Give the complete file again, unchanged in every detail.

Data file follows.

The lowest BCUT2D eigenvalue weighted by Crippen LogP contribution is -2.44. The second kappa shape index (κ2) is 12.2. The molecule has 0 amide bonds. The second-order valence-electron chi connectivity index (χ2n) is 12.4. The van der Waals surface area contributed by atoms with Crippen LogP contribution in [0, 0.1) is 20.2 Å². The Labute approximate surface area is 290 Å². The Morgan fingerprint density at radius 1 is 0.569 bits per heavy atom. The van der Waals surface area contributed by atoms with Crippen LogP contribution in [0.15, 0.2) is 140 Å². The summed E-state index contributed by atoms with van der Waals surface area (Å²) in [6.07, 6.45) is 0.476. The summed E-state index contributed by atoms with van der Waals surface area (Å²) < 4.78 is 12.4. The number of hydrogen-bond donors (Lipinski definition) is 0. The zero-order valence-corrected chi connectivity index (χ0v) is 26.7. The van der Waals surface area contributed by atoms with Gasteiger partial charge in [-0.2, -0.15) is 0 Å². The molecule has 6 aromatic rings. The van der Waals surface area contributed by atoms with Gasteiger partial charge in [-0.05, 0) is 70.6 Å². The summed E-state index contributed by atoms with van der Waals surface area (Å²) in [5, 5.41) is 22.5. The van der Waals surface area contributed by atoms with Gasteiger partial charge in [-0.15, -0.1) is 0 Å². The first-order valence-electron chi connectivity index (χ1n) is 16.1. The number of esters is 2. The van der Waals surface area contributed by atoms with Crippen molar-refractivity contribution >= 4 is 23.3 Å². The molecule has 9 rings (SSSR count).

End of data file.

The lowest BCUT2D eigenvalue weighted by Crippen LogP contribution is -2.44. The second kappa shape index (κ2) is 12.2. The molecule has 0 amide bonds. The second-order valence-electron chi connectivity index (χ2n) is 12.4. The van der Waals surface area contributed by atoms with Crippen LogP contribution in [0, 0.1) is 20.2 Å². The Labute approximate surface area is 290 Å². The Morgan fingerprint density at radius 1 is 0.569 bits per heavy atom. The van der Waals surface area contributed by atoms with Crippen LogP contribution in [0.15, 0.2) is 140 Å². The summed E-state index contributed by atoms with van der Waals surface area (Å²) in [6.07, 6.45) is 0.476. The summed E-state index contributed by atoms with van der Waals surface area (Å²) < 4.78 is 12.4. The number of hydrogen-bond donors (Lipinski definition) is 0. The zero-order valence-corrected chi connectivity index (χ0v) is 26.7. The van der Waals surface area contributed by atoms with Gasteiger partial charge in [-0.2, -0.15) is 0 Å². The molecule has 6 aromatic rings. The van der Waals surface area contributed by atoms with Gasteiger partial charge in [-0.05, 0) is 70.6 Å². The summed E-state index contributed by atoms with van der Waals surface area (Å²) in [5, 5.41) is 22.5. The van der Waals surface area contributed by atoms with Gasteiger partial charge in [-0.15, -0.1) is 0 Å². The first-order valence-electron chi connectivity index (χ1n) is 16.1. The number of esters is 2. The van der Waals surface area contributed by atoms with Crippen molar-refractivity contribution >= 4 is 23.3 Å². The molecule has 9 rings (SSSR count).